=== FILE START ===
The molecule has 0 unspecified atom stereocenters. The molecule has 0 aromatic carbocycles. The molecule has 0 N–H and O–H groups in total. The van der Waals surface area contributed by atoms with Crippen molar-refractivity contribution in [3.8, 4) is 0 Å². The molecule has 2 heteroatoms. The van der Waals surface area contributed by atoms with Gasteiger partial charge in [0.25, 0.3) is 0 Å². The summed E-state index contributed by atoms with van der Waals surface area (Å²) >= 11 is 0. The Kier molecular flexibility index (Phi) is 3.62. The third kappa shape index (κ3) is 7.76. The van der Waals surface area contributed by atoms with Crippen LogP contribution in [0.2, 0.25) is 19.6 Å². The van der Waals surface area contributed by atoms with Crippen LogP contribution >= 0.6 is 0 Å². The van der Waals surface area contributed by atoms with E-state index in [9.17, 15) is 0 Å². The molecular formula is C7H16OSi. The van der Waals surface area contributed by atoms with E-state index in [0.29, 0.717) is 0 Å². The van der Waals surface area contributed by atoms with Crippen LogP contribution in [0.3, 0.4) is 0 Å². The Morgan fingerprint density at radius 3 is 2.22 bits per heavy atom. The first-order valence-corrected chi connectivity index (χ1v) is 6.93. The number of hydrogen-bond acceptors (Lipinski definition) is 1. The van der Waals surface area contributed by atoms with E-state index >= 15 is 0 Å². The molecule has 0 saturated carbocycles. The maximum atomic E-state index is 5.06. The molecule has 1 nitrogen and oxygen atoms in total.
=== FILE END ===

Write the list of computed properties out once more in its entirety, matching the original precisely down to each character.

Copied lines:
The molecule has 0 unspecified atom stereocenters. The molecule has 0 aromatic carbocycles. The molecule has 0 N–H and O–H groups in total. The van der Waals surface area contributed by atoms with Crippen molar-refractivity contribution in [3.8, 4) is 0 Å². The molecule has 2 heteroatoms. The van der Waals surface area contributed by atoms with Gasteiger partial charge in [0.25, 0.3) is 0 Å². The summed E-state index contributed by atoms with van der Waals surface area (Å²) >= 11 is 0. The Kier molecular flexibility index (Phi) is 3.62. The third kappa shape index (κ3) is 7.76. The van der Waals surface area contributed by atoms with Crippen LogP contribution in [0.2, 0.25) is 19.6 Å². The van der Waals surface area contributed by atoms with Crippen LogP contribution >= 0.6 is 0 Å². The van der Waals surface area contributed by atoms with E-state index in [9.17, 15) is 0 Å². The molecular formula is C7H16OSi. The van der Waals surface area contributed by atoms with E-state index in [0.29, 0.717) is 0 Å². The van der Waals surface area contributed by atoms with Crippen LogP contribution in [0.3, 0.4) is 0 Å². The Morgan fingerprint density at radius 3 is 2.22 bits per heavy atom. The first-order valence-corrected chi connectivity index (χ1v) is 6.93. The number of hydrogen-bond acceptors (Lipinski definition) is 1. The van der Waals surface area contributed by atoms with E-state index >= 15 is 0 Å². The molecule has 0 saturated carbocycles. The maximum atomic E-state index is 5.06. The molecule has 1 nitrogen and oxygen atoms in total.